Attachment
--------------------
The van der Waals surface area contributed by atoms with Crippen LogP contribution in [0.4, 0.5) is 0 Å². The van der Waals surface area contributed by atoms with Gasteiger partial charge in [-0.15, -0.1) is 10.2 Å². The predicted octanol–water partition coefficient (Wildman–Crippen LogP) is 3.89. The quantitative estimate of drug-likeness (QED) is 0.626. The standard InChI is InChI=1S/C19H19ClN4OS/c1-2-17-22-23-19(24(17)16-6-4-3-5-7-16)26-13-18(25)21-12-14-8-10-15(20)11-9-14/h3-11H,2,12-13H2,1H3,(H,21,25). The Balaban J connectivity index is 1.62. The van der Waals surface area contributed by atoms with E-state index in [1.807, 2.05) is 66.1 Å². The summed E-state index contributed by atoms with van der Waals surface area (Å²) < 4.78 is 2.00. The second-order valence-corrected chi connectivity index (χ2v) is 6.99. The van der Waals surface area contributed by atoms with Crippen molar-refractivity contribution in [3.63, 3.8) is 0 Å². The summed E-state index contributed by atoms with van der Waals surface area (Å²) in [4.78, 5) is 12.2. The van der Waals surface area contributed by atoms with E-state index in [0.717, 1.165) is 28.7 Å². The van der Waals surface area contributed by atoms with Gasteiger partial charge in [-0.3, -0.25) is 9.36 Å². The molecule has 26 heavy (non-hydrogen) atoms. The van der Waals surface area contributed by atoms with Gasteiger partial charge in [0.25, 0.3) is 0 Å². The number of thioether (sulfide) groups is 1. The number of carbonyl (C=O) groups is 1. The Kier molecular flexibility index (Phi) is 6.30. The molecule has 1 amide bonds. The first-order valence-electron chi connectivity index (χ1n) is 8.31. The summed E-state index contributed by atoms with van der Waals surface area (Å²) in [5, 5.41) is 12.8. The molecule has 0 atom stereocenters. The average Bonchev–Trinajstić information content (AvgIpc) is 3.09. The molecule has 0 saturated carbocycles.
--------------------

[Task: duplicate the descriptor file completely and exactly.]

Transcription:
The van der Waals surface area contributed by atoms with Crippen LogP contribution in [0.4, 0.5) is 0 Å². The van der Waals surface area contributed by atoms with Gasteiger partial charge in [-0.15, -0.1) is 10.2 Å². The predicted octanol–water partition coefficient (Wildman–Crippen LogP) is 3.89. The quantitative estimate of drug-likeness (QED) is 0.626. The standard InChI is InChI=1S/C19H19ClN4OS/c1-2-17-22-23-19(24(17)16-6-4-3-5-7-16)26-13-18(25)21-12-14-8-10-15(20)11-9-14/h3-11H,2,12-13H2,1H3,(H,21,25). The Balaban J connectivity index is 1.62. The van der Waals surface area contributed by atoms with E-state index in [1.807, 2.05) is 66.1 Å². The summed E-state index contributed by atoms with van der Waals surface area (Å²) < 4.78 is 2.00. The second-order valence-corrected chi connectivity index (χ2v) is 6.99. The van der Waals surface area contributed by atoms with Crippen molar-refractivity contribution in [3.63, 3.8) is 0 Å². The summed E-state index contributed by atoms with van der Waals surface area (Å²) in [4.78, 5) is 12.2. The van der Waals surface area contributed by atoms with E-state index in [0.717, 1.165) is 28.7 Å². The van der Waals surface area contributed by atoms with Gasteiger partial charge in [-0.3, -0.25) is 9.36 Å². The molecule has 26 heavy (non-hydrogen) atoms. The van der Waals surface area contributed by atoms with Gasteiger partial charge in [0.25, 0.3) is 0 Å². The number of thioether (sulfide) groups is 1. The number of carbonyl (C=O) groups is 1. The Kier molecular flexibility index (Phi) is 6.30. The molecule has 1 amide bonds. The first-order valence-electron chi connectivity index (χ1n) is 8.31. The summed E-state index contributed by atoms with van der Waals surface area (Å²) in [5, 5.41) is 12.8. The molecule has 0 atom stereocenters. The average Bonchev–Trinajstić information content (AvgIpc) is 3.09. The molecule has 0 saturated carbocycles.